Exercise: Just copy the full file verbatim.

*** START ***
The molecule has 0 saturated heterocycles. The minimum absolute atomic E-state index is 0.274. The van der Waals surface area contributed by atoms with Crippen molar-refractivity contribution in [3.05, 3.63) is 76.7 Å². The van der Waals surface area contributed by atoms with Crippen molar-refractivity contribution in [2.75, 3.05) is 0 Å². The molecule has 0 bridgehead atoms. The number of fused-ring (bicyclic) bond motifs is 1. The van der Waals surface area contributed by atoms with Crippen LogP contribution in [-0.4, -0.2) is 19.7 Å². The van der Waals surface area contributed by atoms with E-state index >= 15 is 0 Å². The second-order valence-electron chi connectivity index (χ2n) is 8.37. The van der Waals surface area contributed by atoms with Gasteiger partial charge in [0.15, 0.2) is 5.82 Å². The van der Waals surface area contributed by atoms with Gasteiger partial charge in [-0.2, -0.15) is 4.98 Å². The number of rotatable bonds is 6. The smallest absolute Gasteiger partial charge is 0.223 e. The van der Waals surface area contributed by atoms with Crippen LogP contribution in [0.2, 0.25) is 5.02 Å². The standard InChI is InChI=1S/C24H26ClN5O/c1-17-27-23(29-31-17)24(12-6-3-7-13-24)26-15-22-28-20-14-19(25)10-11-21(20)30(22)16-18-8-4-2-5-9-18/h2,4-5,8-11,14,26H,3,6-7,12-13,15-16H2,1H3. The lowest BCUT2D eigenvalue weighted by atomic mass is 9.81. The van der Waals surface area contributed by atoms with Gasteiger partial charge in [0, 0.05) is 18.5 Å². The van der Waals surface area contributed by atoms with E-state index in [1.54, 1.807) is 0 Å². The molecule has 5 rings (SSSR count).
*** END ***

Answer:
The molecule has 0 saturated heterocycles. The minimum absolute atomic E-state index is 0.274. The van der Waals surface area contributed by atoms with Crippen molar-refractivity contribution in [3.05, 3.63) is 76.7 Å². The van der Waals surface area contributed by atoms with Crippen molar-refractivity contribution in [2.75, 3.05) is 0 Å². The molecule has 0 bridgehead atoms. The number of fused-ring (bicyclic) bond motifs is 1. The van der Waals surface area contributed by atoms with Crippen LogP contribution in [-0.4, -0.2) is 19.7 Å². The van der Waals surface area contributed by atoms with E-state index >= 15 is 0 Å². The second-order valence-electron chi connectivity index (χ2n) is 8.37. The van der Waals surface area contributed by atoms with Gasteiger partial charge in [0.15, 0.2) is 5.82 Å². The van der Waals surface area contributed by atoms with Gasteiger partial charge in [-0.2, -0.15) is 4.98 Å². The number of rotatable bonds is 6. The smallest absolute Gasteiger partial charge is 0.223 e. The van der Waals surface area contributed by atoms with Crippen LogP contribution in [0.2, 0.25) is 5.02 Å². The standard InChI is InChI=1S/C24H26ClN5O/c1-17-27-23(29-31-17)24(12-6-3-7-13-24)26-15-22-28-20-14-19(25)10-11-21(20)30(22)16-18-8-4-2-5-9-18/h2,4-5,8-11,14,26H,3,6-7,12-13,15-16H2,1H3. The lowest BCUT2D eigenvalue weighted by atomic mass is 9.81. The van der Waals surface area contributed by atoms with Gasteiger partial charge in [0, 0.05) is 18.5 Å². The van der Waals surface area contributed by atoms with E-state index in [1.54, 1.807) is 0 Å². The molecule has 5 rings (SSSR count).